[This appeared yesterday in my weekly column in Metro papers across the country – AC]
Back in the day, it was all about record sales.
Artists and labels worked hard to push releases up the charts to create a virtuous circle of popularity. The higher the chart position, the more people paid attention. That led to more radio airplay, which inevitably resulted in more sales. A No. 1 song or album on the Billboard charts generated untold millions of dollars for everyone.
We’re still in the habit of judging the success of a release by its sales figures. Just as we get reports on weekend box office numbers for movies (as if the movie that makes the most money makes it the best), we still hear where records rank on the charts.
I’m guilty of it, too. Every week on my website, ajournalofmusicalthings.com, I publish a summary and analysis of the week’s physical and digital music sales. But I think I’m going to stop doing that.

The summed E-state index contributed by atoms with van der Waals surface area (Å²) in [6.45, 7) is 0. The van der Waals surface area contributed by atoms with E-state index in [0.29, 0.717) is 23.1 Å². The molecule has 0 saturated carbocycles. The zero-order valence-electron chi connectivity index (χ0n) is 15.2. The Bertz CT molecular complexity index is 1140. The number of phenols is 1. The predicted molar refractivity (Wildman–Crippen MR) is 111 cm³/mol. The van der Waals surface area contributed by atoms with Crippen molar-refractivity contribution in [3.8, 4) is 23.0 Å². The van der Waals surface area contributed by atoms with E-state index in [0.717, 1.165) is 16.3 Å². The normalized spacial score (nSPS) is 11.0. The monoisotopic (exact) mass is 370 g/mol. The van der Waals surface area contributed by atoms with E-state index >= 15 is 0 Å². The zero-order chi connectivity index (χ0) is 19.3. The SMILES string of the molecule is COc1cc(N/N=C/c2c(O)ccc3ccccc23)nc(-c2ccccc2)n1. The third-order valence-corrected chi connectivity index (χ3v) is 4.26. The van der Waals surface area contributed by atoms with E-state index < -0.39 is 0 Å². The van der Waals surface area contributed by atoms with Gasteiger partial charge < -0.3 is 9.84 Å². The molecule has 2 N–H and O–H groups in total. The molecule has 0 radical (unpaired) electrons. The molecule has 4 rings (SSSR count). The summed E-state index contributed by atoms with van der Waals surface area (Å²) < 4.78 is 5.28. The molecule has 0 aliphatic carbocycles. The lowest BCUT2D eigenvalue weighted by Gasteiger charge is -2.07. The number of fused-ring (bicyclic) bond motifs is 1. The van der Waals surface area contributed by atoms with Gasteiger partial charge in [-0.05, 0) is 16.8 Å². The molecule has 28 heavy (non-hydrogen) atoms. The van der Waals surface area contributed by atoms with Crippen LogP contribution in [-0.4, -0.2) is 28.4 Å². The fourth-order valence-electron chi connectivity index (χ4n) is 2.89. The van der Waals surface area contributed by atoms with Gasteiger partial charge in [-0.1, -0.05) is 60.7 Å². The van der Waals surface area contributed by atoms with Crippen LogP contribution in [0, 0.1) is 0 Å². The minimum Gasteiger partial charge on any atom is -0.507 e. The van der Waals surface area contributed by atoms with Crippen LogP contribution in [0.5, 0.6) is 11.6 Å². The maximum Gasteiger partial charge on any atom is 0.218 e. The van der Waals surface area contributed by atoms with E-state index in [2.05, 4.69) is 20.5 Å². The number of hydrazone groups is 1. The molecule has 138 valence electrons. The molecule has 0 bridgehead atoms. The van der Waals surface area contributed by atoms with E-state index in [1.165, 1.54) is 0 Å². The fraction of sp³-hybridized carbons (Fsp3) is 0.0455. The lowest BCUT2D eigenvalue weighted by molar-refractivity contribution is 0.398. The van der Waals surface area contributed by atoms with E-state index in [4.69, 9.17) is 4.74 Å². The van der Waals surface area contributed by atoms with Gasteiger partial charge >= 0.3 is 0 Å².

Why? Because raw sales just don’t matter anymore.
Before streaming, before the Internet, the weekly SoundScan numbers meant something. Buying music was the only way you could listen to it on your own time.
But with streaming, we have access to tens of millions of songs for free. Why buy anything anymore?
In the old days, it was routine for a big album to have first week sales well into six figures and then settle into the high five figures for weeks. A not-insignificant number of albums debuted with sales of a million copies or more
Now consider this week’s album sales.
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